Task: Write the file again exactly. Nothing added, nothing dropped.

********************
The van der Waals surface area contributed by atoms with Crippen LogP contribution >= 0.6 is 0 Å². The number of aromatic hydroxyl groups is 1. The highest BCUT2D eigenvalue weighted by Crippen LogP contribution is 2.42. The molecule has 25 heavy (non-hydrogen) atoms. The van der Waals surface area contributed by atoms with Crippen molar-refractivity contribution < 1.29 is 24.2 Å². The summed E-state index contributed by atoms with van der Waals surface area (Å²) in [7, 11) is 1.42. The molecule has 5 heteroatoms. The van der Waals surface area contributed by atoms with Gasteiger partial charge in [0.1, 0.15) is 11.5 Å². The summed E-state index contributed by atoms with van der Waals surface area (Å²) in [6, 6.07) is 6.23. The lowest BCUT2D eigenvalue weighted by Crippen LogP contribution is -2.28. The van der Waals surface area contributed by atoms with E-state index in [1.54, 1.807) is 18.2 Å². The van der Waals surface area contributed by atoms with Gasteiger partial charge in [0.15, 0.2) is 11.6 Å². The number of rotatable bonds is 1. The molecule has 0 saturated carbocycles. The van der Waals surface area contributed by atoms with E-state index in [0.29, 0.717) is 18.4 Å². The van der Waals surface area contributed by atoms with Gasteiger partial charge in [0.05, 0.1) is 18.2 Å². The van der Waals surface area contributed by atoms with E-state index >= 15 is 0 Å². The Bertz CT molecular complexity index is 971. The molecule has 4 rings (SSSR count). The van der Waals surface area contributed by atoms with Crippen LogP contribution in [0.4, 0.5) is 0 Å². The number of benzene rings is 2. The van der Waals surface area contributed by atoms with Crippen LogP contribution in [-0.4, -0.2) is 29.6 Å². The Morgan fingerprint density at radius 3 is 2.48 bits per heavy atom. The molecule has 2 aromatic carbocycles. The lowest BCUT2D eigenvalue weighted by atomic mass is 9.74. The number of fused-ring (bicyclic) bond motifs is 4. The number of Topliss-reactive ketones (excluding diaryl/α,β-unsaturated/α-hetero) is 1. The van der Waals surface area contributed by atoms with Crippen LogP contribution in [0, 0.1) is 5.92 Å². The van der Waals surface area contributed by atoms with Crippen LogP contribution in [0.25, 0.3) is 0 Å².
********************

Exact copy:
The van der Waals surface area contributed by atoms with Crippen LogP contribution >= 0.6 is 0 Å². The number of aromatic hydroxyl groups is 1. The highest BCUT2D eigenvalue weighted by Crippen LogP contribution is 2.42. The molecule has 25 heavy (non-hydrogen) atoms. The van der Waals surface area contributed by atoms with Crippen molar-refractivity contribution < 1.29 is 24.2 Å². The summed E-state index contributed by atoms with van der Waals surface area (Å²) in [7, 11) is 1.42. The molecule has 5 heteroatoms. The van der Waals surface area contributed by atoms with Gasteiger partial charge in [0.1, 0.15) is 11.5 Å². The summed E-state index contributed by atoms with van der Waals surface area (Å²) in [6, 6.07) is 6.23. The lowest BCUT2D eigenvalue weighted by Crippen LogP contribution is -2.28. The van der Waals surface area contributed by atoms with E-state index in [1.54, 1.807) is 18.2 Å². The van der Waals surface area contributed by atoms with Gasteiger partial charge in [0.15, 0.2) is 11.6 Å². The number of rotatable bonds is 1. The molecule has 0 saturated carbocycles. The van der Waals surface area contributed by atoms with E-state index in [0.29, 0.717) is 18.4 Å². The van der Waals surface area contributed by atoms with Gasteiger partial charge in [0.05, 0.1) is 18.2 Å². The van der Waals surface area contributed by atoms with E-state index >= 15 is 0 Å². The Bertz CT molecular complexity index is 971. The molecule has 4 rings (SSSR count). The van der Waals surface area contributed by atoms with Crippen LogP contribution in [0.4, 0.5) is 0 Å². The number of benzene rings is 2. The van der Waals surface area contributed by atoms with Crippen LogP contribution in [-0.4, -0.2) is 29.6 Å². The Morgan fingerprint density at radius 3 is 2.48 bits per heavy atom. The molecule has 2 aromatic carbocycles. The lowest BCUT2D eigenvalue weighted by atomic mass is 9.74. The number of fused-ring (bicyclic) bond motifs is 4. The number of Topliss-reactive ketones (excluding diaryl/α,β-unsaturated/α-hetero) is 1. The van der Waals surface area contributed by atoms with Crippen LogP contribution in [0, 0.1) is 5.92 Å². The van der Waals surface area contributed by atoms with Crippen LogP contribution in [0.25, 0.3) is 0 Å².